ESPN's great impact was that it cut down on the time between when the story happened and when the fan found out about it. As the network grew, it didn't just tell you what happened; it told you why things happened.
But Twitter does three things that take sports journalism to the next level.
First, it allows fans to communicate back to the media. When Skip Bayless says something you disagree with on First Take, you can instantly tell him why he's wrong. (And if you're a good journalist, you’ll realize that sometimes you can learn from your audience.)
Second, it changes the very nature of sports reporting. It's no longer just about what did happen, or why it happened (though that is still a part of it); the emphasis now is on what will happen.
Third, it removes the middle man. Fans can follow their favorite players on Twitter. Sometimes the players even follow back. You no longer need the media to find out what your favorite players are thinking or doing; they're telling you directly.
The story, the media and the fans are still distinct groups, but they're all simmering together in the same pot, and the pot is Twitter.
In many ways, that's wonderful. A smarter, more involved fanbase interacting with the media is good for the sport and for the press. It pushes the media to learn and stay ahead of its audience. Sometimes the results aren't so positive, though.
Reporters, trying to anticipate the news, tweet speculation. Fans gobble up speculation and treat it as rumors. Then things get reworded and conveyed as fact.
Speculation, rumor and fact all get the same treatment on Twitter. And that's how you get to the point where a tweet causes a bunch of misled fans to wait for an announcement that doesn't come on the lawn of the empty house of basketball's best athlete.
All the while, the cameras are there covering the "non-news."
And this is what is tremendously important to realize about all of this: On Twitter, belief is everything. Faith matters more than reality. It's Wag the Dog on steroids.
Michael Jordan, New York Knick
But what if we'd had the same kind "Twitter-pot" culture then that we do now? Would more people know about it? Would we perceive Jordan differently? Could it have even changed the outcome?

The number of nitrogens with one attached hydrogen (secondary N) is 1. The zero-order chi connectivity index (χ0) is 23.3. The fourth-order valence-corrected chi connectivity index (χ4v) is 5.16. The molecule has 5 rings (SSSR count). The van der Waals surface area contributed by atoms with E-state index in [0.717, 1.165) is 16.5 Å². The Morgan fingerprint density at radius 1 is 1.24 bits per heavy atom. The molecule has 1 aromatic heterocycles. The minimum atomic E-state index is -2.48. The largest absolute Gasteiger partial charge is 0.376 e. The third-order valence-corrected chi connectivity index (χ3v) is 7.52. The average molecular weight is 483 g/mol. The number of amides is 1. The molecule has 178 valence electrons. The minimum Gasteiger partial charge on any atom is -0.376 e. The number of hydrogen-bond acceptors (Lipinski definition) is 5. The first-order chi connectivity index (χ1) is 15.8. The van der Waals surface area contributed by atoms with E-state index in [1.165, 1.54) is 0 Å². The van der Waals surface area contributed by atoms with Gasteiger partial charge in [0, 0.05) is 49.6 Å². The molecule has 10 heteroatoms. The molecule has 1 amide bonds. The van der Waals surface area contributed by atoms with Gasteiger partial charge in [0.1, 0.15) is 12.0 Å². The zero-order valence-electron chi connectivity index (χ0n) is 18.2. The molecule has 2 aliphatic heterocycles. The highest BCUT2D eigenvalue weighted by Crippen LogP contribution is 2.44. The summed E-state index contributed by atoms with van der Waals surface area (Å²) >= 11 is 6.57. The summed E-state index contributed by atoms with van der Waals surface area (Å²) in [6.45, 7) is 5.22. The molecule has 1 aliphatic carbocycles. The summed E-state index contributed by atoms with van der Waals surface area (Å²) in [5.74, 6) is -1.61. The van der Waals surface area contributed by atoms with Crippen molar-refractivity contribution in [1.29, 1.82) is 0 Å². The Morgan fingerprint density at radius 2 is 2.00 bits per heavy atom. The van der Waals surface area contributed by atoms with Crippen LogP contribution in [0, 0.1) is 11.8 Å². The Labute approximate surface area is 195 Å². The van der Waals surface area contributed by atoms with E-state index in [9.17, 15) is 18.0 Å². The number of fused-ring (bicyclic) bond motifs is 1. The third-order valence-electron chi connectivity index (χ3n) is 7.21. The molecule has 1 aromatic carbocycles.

How many times would "I'm back" have been retweeted?
And what would have happened when Jordan was contemplating going to the Knicks? The first and obvious thing is that it would be the biggest sports story ever, not a mere obscure footnote to history.
Forget breaking the World Wide Web; it might have broken the actual world.
The other possibility is it might have actually changed history.
Consider the present: When ESPN was covering the "events" that weren't unfolding at James' empty house, the narrative was, "If James isn't coming, he has a responsibility to dispel the rumors. Otherwise, he's just breaking Cleveland’s heart again."
And it occurred to me: What if he was completely undecided, sitting at home, watching? Maybe, in that moment, James was thinking, "You're right. I can't do that again."
What if that narrative is what actually broke the tie? Oh, the irony!
A false rumor started on Twitter leads to a series of events, which in turn cause the false rumor to be fulfilled, and it all gives birth to a parody Twitter account. Tickles the brain, doesn't it?
Flash back to 1996, with a hypothetical Twitter-troll universe bashing Jordan, complaining that the Bulls were almost as good without him and that he couldn't win a title without the help of Phil Jackson and Scottie Pippen.
And what if Jordan, being Jordan, accepted the challenge and actually bolted for the Knicks? How different would the story be then?
Maybe you'd argue he was never seriously contemplating the Knicks, and it was just a play to get a bigger check (which he did) from Jerry Reinsdorf. But remember, belief matters more than reality on Twitter. The story would have still picked up steam and, potentially, had an impact on the outcome.
The world has changed. The news itself has become an interactive event. Yes, it has its comical side at times, with gatherings on the plush grounds of vacant domiciles, but it also has the fascinating side of having the potential to shape the news—and, in turn, history.
You have the power, tweeps. Use it wisely.